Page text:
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LSCM 3200 - Montgomery - Spring 2021: Plagiarism

What constitutes plagiarism and how to know if you're guilty!

According to the Merriam-Webster Online Dictionary, to "plagiarize" means:

  1. to steal and pass off (the ideas or words of another) as one's own.
  2. to use (another's production) without crediting the source.
  3. to commit literary theft.
  4. to present as new and original an idea or product derived from an existing source.

IMPORTANT - Plagiarism can be unintentional through citation errors or omissions or intentional through copying the work of others and presenting it as your own.

Examples of plagiarism:

  • Reusing passages and ideas from your own previously submitted work.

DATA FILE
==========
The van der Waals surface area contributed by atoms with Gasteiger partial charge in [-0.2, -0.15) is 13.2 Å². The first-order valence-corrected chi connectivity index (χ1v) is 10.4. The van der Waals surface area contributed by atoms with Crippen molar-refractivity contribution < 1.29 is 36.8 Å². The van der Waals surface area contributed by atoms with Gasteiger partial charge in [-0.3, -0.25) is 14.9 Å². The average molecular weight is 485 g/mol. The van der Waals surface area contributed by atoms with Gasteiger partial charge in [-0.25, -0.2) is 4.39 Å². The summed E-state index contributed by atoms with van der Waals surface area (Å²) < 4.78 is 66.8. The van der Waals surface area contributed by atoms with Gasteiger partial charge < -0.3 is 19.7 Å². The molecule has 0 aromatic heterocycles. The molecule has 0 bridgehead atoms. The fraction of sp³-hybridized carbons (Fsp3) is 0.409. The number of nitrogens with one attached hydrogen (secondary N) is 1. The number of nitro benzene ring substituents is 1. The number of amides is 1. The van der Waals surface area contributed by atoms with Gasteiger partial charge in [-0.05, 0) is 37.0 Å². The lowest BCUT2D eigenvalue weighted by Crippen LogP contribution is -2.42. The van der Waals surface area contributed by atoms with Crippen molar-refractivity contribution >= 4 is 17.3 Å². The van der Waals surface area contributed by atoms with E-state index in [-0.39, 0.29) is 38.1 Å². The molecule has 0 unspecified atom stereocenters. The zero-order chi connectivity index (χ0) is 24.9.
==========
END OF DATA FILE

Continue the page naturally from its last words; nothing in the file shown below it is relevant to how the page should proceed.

• Directly copying a passage of text without citation.
  • Combining text and ideas from different places without citing all the sources.

A Word About Plagiarism

Academic institutions have strict regulations regarding plagiarism.  Taking credit for work that is not your own is a serious matter and can result in severe consequences.  Below is the link to the GHC statement of Student Rights and Responsibilities.  If you are unsure about something concerning plagiarism, ask your instructor or librarian for clarification.

Preventing Plagiarism


Consult Your Instructor

Plan Your Paper

Take Effective Notes


When in Doubt, Cite Sources

Make it Clear Who Said What

Know How to Paraphrase

Analyze and Evaluate Resources


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